Australia has said it’ll end a case against China at the World Trade Organization, after Beijing agreed to lift its tariffs on Australian barley.
China imposed various tariffs on Australian goods in 2020 after Canberra called for an international investigation into the origins of Covid-19. But Australia stood its ground and called the tariffs “economic coercion”.
After a new Australian government ushered in a “stabilisation” of China relations last year, speculation grew that Beijing might hit ctrl-z on its tariffs. That’s now happened with barley, and Australia is hoping wine is next.
Intrigue’s take: While painful for specific producers, Australia’s economy mostly shrugged off the tariffs imposed by its largest trade partner. That’s partly because barley growers found new markets to hawk their grain.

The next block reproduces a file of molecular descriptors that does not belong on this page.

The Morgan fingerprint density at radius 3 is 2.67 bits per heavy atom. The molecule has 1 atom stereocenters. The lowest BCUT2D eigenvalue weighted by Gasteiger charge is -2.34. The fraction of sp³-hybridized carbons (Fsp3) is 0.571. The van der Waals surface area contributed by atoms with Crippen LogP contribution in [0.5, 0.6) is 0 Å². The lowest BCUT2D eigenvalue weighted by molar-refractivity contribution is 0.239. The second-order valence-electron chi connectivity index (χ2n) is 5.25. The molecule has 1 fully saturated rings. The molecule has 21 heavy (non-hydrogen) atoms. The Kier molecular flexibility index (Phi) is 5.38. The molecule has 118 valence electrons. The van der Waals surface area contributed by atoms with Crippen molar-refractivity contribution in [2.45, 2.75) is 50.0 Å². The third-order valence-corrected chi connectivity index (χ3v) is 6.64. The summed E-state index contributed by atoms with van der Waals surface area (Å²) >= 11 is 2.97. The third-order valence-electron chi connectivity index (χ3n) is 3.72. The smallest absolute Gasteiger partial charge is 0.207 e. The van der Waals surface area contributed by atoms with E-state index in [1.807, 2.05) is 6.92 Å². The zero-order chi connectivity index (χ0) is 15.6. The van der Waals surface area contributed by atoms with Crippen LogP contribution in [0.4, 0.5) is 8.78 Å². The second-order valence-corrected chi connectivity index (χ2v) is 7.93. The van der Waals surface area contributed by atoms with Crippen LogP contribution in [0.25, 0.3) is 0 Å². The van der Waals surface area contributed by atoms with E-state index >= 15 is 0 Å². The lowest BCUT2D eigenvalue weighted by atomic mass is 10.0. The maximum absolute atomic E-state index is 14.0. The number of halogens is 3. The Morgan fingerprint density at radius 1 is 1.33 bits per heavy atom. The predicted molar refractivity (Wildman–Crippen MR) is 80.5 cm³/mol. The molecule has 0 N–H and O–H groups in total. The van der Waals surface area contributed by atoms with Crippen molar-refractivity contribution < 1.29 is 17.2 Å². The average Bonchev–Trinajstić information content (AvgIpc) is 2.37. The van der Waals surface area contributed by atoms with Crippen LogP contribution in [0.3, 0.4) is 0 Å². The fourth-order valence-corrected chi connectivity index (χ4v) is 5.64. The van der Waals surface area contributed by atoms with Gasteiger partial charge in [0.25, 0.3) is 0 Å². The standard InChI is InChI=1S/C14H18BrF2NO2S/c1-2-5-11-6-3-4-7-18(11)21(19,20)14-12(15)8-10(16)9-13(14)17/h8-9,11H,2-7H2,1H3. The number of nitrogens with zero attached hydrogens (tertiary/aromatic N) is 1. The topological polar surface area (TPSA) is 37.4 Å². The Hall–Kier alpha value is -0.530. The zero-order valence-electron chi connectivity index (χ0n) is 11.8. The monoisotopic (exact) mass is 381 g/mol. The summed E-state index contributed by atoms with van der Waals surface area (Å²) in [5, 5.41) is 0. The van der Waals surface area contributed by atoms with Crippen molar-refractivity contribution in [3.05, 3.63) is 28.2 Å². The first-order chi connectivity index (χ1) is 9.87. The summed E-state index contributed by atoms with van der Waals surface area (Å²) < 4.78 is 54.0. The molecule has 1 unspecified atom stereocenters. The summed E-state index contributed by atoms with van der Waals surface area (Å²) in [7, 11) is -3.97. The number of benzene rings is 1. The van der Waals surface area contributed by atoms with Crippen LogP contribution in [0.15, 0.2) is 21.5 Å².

But it’s also partly because China kept buying vast quantities of Australia’s top export: iron ore. So the immediate story here may be one of resilience. But there’s a longer term story here about vulnerability, too.
Also worth noting:
- Australian barley has mainly been used in animal feed and beer production in China.
- As tensions between Australia and China escalated in 2020, China’s embassy passed to the Australian media a list of 14 ‘grievances’ that Beijing had with Canberra.